Once all the data are collected, we can start handling them. It is the research (exploratory) data analysis. On this stage, we identify patterns and hidden relationships in data, the so-called "insights", and build a predictive model is built. When building a model, it is important to identify predicting factors that affect predicted indicators / phenomena. For example, to build forecasts of demand for products, we can consider such predictors as weather conditions, seasonal sales, days of the week and holidays, seasons and time of day, as well as the price level, monetary incomes of the population, etc.

It should be noted that for models containing socio-economic indicators (variable parameters of the external environment) among predictors, it is advisable to build scenario forecasts (depending on alternative scenarios of situation). Scenario forecasting allows you to use several options for the most likely scenarios (including baseline, pessimistic and optimistic), that will enable a company to quickly refocus in the future in changing conditions. By way of example, our company has developed a predictive model designed to predict regional labor force balances and unemployment rates by industry.

We determined the scenario and control parameters, developed the analysis scenarios and built a forecasting model based on the methods of correlation and regression analysis. Among the scenario parameters, we used such indicators as changes in the population size by age groups, the index of physical volume of production by industry, investment, and the index of real disposable money income.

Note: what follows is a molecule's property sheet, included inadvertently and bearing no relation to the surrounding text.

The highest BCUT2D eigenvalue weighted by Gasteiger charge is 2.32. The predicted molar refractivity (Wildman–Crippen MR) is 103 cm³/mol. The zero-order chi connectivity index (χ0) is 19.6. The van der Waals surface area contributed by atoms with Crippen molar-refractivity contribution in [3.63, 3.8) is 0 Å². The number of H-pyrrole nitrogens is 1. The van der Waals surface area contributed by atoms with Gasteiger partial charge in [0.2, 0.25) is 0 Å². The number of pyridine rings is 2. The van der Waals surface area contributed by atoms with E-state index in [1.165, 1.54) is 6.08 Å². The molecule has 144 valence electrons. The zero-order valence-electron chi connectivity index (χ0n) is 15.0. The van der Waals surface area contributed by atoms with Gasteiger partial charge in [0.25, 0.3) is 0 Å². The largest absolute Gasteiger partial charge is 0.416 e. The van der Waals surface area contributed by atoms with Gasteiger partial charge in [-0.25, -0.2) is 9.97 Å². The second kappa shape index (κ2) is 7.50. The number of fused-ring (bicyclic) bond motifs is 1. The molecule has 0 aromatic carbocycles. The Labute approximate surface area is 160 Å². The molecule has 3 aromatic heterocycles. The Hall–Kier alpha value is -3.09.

At this stage, statistical methods and data mining methods are applied. The current trend is the use of machine learning. Regardless of the method used, an important step in building a predictive model is its testing for assessing the accuracy of its outcomes, and correcting the model, in necessary, and further re-testing it.

Based on our experience, we would recommend developing predictive models within a single analytical system, namely, together with design of a single data warehouse, and, if necessary, setting up automatic data download from the websites of statistical agencies, introducing tools for initial data validation, developing input forms for scenario parameters and reporting forms/dashboards to display the values of forecast indicators.

Our company will be happy to help you to develop such systems.